If you watch what I am doing right now, you may say, “He is typing on a keyboard attached to a MacBook Pro.”
Or you may say, “He is writing an article about a game with photo cards.”
Or you may say, “He is wasting his time.”
These are different ways to talk about the same behavior. In this jolt, we focus on the three ways of describing, inferring, and evaluating. The statements in the earlier examples reflect these three ways.
The participants write 10 sentences about what they see in a photograph. Later they classify the sentences into descriptions, inferences, and evaluations. During the debriefing discussion, they compare these three categories.
To explore three different types of statements that people make about what they see.
- · Observation
- · Description
- · Inference
- · Evaluation
- · Perception
- Minimum: 3
- Maximum: Any number
- Best: 15 to 30
4 minutes for the activity. 5 minutes for debriefing.
- Pieces of paper
- Pens or pencils
Room Set up
Arrange seats around tables for groups of participants.
Collect a set of picture postcards, preferably from different countries displaying different cultures. You will need one card for each table. These cards could all be the same or different from one another.
Get ready for the activity. Organize the participants into groups of 3 to 5. Seat them around a table. Place a photograph, printed side down, in the middle of the table.
Give instructions. Use your own words to explain this procedure.
When I blow the whistle, turn over the photograph so everyone can see it. Study the photograph and secretly write 10 sentences about what you see in it. Keep each of these sentences short and make sure that each sentence is different from the others. You have 2 minutes to complete this task.
Write 10 sentences. Blow the whistle and repeat the instructions if necessary. Blow the whistle again at the end of 2 minutes. Announce the end of the activity and ask the participants to stop writing.
Explain the three categories. Use the information below to define the categories of description, inference, and evaluation. Illustrate each category with a sample sentence related to the photograph.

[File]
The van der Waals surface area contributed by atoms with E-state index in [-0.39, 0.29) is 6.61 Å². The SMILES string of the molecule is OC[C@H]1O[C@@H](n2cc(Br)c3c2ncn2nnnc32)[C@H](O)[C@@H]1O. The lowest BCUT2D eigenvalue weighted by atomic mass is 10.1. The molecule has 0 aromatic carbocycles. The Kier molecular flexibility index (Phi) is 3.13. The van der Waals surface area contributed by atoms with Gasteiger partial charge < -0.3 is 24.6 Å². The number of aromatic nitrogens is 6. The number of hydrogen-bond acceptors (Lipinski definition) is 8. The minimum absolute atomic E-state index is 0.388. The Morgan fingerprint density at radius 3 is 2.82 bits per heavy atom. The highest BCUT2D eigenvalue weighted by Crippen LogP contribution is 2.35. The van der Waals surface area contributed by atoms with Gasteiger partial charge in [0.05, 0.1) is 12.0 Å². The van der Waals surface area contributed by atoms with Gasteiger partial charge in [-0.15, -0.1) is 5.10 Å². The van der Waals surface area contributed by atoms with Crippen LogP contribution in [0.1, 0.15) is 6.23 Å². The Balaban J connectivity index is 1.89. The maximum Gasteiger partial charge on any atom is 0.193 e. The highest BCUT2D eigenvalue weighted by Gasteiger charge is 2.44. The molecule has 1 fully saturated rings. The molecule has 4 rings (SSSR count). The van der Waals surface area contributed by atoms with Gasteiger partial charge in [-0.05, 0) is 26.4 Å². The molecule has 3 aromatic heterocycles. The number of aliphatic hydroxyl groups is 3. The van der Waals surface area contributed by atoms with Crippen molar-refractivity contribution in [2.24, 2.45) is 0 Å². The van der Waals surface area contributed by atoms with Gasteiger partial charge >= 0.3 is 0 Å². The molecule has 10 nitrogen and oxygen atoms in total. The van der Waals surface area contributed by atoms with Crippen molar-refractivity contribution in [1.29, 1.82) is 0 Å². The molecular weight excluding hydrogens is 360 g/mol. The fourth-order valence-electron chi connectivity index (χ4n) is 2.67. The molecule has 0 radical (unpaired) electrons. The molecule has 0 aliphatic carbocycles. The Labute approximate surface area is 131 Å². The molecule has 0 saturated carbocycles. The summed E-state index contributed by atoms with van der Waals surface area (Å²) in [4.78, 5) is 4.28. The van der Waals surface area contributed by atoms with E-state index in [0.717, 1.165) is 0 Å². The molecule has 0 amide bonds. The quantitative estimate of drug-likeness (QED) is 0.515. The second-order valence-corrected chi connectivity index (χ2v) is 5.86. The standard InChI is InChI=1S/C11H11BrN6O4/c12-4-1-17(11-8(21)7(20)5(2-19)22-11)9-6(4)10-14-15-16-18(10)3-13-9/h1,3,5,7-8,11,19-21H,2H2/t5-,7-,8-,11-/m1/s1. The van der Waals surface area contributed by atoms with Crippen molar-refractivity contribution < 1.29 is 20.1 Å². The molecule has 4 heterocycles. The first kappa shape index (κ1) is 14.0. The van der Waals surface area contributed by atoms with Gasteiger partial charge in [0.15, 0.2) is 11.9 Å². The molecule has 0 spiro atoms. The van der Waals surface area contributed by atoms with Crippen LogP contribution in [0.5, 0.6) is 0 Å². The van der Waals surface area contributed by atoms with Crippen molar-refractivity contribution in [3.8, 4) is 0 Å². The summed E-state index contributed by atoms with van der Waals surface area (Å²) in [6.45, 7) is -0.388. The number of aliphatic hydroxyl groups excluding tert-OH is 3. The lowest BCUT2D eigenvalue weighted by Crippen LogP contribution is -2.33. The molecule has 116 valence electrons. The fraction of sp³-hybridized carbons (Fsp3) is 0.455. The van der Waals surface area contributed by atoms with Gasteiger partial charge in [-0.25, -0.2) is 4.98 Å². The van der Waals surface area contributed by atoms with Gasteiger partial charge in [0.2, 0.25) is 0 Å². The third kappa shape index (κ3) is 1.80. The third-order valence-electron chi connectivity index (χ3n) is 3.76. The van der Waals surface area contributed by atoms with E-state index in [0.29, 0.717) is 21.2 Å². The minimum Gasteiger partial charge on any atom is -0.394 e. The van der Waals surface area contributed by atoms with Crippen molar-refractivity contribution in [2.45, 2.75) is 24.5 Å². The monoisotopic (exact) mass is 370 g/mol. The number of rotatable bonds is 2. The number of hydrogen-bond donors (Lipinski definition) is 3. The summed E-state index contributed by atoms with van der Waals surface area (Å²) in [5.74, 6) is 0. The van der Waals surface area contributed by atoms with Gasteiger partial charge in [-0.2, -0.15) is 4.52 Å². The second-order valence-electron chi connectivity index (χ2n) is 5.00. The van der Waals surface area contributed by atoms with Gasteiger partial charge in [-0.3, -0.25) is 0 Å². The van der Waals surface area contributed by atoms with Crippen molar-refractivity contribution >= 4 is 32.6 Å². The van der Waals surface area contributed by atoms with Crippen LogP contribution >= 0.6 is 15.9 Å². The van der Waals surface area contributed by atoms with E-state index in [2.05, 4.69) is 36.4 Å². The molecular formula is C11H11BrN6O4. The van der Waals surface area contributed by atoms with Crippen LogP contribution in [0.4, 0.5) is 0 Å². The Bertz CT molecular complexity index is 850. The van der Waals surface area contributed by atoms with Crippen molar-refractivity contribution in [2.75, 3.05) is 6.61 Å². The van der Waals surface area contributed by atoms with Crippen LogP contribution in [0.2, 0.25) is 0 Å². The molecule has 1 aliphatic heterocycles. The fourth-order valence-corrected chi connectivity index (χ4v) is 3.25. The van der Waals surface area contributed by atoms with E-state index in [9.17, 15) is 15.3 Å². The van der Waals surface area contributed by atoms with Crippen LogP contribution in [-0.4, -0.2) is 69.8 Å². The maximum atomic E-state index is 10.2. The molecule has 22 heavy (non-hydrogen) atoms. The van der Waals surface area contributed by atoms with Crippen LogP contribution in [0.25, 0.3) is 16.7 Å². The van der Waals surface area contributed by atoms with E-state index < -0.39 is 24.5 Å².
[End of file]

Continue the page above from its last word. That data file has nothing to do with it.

Description: Your sentence is an objective statement about some aspect of what you see in the photograph. You act like a behavioral scientist or an anthropologist and stick to facts about what you see. Example: The man on the left side of the photograph wears a blue cap.
Inference: Your sentence goes beyond what is visible and presents a conclusion based on the photograph. Example: The man does not like the hot sun shining on his bald head.
Evaluation: Your sentence contains an inference with some value judgement attached to it. Example: All people in the photograph have a cynical look.
Classify the sentences. Ask each participant to work independently and label his or her sentences with a D, I, or E to indicate whether it is primarily a description, inference, or evaluation. Pause while the participants complete this task.
- Conduct a debriefing discussion. Use the following types of questions:
- Can you give a sample of a sentence that is purely descriptive?
- Can you give a sample sentence that is primarily inferential?
- Can you give a sample sentence that is primarily evaluative?
- To what category do most your sentences belong?
- Which type of sentence is the easiest to write?
- Under what conditions are you likely to write inferences? Evaluations?
- What could be the disadvantages of coming up with inferences? Evaluations?
- What types of sentences do you frequently use in describing people from other countries and cultures?
- You can make statements about what you see in descriptive, inferential, and evaluative categories.
- Descriptive statements are the most objective. Inferences involve coming up with conclusions. Evaluations involve making judgements.
- People often make inferences and evaluations when describing objects and experiences from other countries and other cultures.